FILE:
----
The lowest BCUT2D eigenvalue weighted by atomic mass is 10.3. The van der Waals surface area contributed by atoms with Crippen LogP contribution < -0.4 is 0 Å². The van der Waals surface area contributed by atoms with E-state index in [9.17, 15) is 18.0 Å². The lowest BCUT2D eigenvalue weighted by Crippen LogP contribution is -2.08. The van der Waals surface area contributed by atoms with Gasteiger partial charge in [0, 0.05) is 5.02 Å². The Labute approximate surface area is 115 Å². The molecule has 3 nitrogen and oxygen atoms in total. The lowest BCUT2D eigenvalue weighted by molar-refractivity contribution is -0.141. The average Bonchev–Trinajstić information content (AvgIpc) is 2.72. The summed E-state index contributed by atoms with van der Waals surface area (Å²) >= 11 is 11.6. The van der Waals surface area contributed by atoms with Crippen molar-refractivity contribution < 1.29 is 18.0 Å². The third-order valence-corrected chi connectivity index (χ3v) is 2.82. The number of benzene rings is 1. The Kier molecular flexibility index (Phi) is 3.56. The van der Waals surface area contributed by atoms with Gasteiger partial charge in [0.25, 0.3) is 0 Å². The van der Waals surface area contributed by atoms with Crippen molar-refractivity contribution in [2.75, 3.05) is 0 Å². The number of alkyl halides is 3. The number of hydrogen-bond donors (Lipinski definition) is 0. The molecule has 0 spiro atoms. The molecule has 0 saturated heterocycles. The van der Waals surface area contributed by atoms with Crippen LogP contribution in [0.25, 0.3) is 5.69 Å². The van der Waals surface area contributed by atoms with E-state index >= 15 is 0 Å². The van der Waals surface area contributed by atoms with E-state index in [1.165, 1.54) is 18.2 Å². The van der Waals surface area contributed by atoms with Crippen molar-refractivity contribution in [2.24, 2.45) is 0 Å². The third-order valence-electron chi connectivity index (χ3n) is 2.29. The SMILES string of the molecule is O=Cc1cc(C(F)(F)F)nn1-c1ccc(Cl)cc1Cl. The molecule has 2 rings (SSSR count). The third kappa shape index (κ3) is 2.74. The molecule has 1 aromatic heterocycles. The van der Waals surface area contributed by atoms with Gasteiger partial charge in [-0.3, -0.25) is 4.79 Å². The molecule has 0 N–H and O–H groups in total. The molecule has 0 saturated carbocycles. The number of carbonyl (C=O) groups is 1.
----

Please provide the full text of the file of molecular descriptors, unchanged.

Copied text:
The lowest BCUT2D eigenvalue weighted by atomic mass is 10.3. The van der Waals surface area contributed by atoms with Crippen LogP contribution < -0.4 is 0 Å². The van der Waals surface area contributed by atoms with E-state index in [9.17, 15) is 18.0 Å². The lowest BCUT2D eigenvalue weighted by Crippen LogP contribution is -2.08. The van der Waals surface area contributed by atoms with Gasteiger partial charge in [0, 0.05) is 5.02 Å². The Labute approximate surface area is 115 Å². The molecule has 3 nitrogen and oxygen atoms in total. The lowest BCUT2D eigenvalue weighted by molar-refractivity contribution is -0.141. The average Bonchev–Trinajstić information content (AvgIpc) is 2.72. The summed E-state index contributed by atoms with van der Waals surface area (Å²) >= 11 is 11.6. The van der Waals surface area contributed by atoms with Crippen molar-refractivity contribution < 1.29 is 18.0 Å². The third-order valence-corrected chi connectivity index (χ3v) is 2.82. The number of benzene rings is 1. The Kier molecular flexibility index (Phi) is 3.56. The van der Waals surface area contributed by atoms with Gasteiger partial charge in [0.25, 0.3) is 0 Å². The van der Waals surface area contributed by atoms with Crippen molar-refractivity contribution in [2.75, 3.05) is 0 Å². The number of alkyl halides is 3. The number of hydrogen-bond donors (Lipinski definition) is 0. The molecule has 0 spiro atoms. The molecule has 0 saturated heterocycles. The van der Waals surface area contributed by atoms with Crippen LogP contribution in [0.25, 0.3) is 5.69 Å². The van der Waals surface area contributed by atoms with E-state index >= 15 is 0 Å². The van der Waals surface area contributed by atoms with E-state index in [1.165, 1.54) is 18.2 Å². The van der Waals surface area contributed by atoms with Crippen molar-refractivity contribution in [2.24, 2.45) is 0 Å². The third-order valence-electron chi connectivity index (χ3n) is 2.29. The SMILES string of the molecule is O=Cc1cc(C(F)(F)F)nn1-c1ccc(Cl)cc1Cl. The molecule has 2 rings (SSSR count). The third kappa shape index (κ3) is 2.74. The molecule has 1 aromatic heterocycles. The van der Waals surface area contributed by atoms with Gasteiger partial charge in [-0.3, -0.25) is 4.79 Å². The molecule has 0 N–H and O–H groups in total. The molecule has 0 saturated carbocycles. The number of carbonyl (C=O) groups is 1.